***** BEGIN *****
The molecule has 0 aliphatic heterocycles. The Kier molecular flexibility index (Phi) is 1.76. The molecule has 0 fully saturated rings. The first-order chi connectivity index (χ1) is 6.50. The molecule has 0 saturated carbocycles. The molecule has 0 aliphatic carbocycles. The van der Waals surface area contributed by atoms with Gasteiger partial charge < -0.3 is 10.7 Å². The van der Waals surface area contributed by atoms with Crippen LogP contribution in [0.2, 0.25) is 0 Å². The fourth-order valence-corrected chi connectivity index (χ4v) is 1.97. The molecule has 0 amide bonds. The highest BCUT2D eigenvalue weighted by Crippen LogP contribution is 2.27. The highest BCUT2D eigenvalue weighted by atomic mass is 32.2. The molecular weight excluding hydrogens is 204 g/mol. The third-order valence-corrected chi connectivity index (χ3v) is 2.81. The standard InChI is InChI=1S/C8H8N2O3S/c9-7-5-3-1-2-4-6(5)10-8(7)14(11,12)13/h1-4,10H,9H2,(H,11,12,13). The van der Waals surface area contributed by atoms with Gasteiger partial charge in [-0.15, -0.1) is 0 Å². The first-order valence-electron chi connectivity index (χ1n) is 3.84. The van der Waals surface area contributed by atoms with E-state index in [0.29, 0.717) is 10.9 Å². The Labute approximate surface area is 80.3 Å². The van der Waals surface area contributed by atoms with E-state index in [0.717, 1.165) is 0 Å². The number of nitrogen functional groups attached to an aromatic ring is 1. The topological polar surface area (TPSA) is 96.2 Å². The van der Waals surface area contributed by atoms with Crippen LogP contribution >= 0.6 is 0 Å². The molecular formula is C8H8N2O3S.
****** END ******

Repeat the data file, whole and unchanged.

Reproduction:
The molecule has 0 aliphatic heterocycles. The Kier molecular flexibility index (Phi) is 1.76. The molecule has 0 fully saturated rings. The first-order chi connectivity index (χ1) is 6.50. The molecule has 0 saturated carbocycles. The molecule has 0 aliphatic carbocycles. The van der Waals surface area contributed by atoms with Gasteiger partial charge < -0.3 is 10.7 Å². The van der Waals surface area contributed by atoms with Crippen LogP contribution in [0.2, 0.25) is 0 Å². The fourth-order valence-corrected chi connectivity index (χ4v) is 1.97. The molecule has 0 amide bonds. The highest BCUT2D eigenvalue weighted by Crippen LogP contribution is 2.27. The highest BCUT2D eigenvalue weighted by atomic mass is 32.2. The molecular weight excluding hydrogens is 204 g/mol. The third-order valence-corrected chi connectivity index (χ3v) is 2.81. The standard InChI is InChI=1S/C8H8N2O3S/c9-7-5-3-1-2-4-6(5)10-8(7)14(11,12)13/h1-4,10H,9H2,(H,11,12,13). The van der Waals surface area contributed by atoms with Gasteiger partial charge in [-0.15, -0.1) is 0 Å². The first-order valence-electron chi connectivity index (χ1n) is 3.84. The van der Waals surface area contributed by atoms with E-state index in [0.29, 0.717) is 10.9 Å². The Labute approximate surface area is 80.3 Å². The van der Waals surface area contributed by atoms with E-state index in [0.717, 1.165) is 0 Å². The number of nitrogen functional groups attached to an aromatic ring is 1. The topological polar surface area (TPSA) is 96.2 Å². The van der Waals surface area contributed by atoms with Crippen LogP contribution >= 0.6 is 0 Å². The molecular formula is C8H8N2O3S.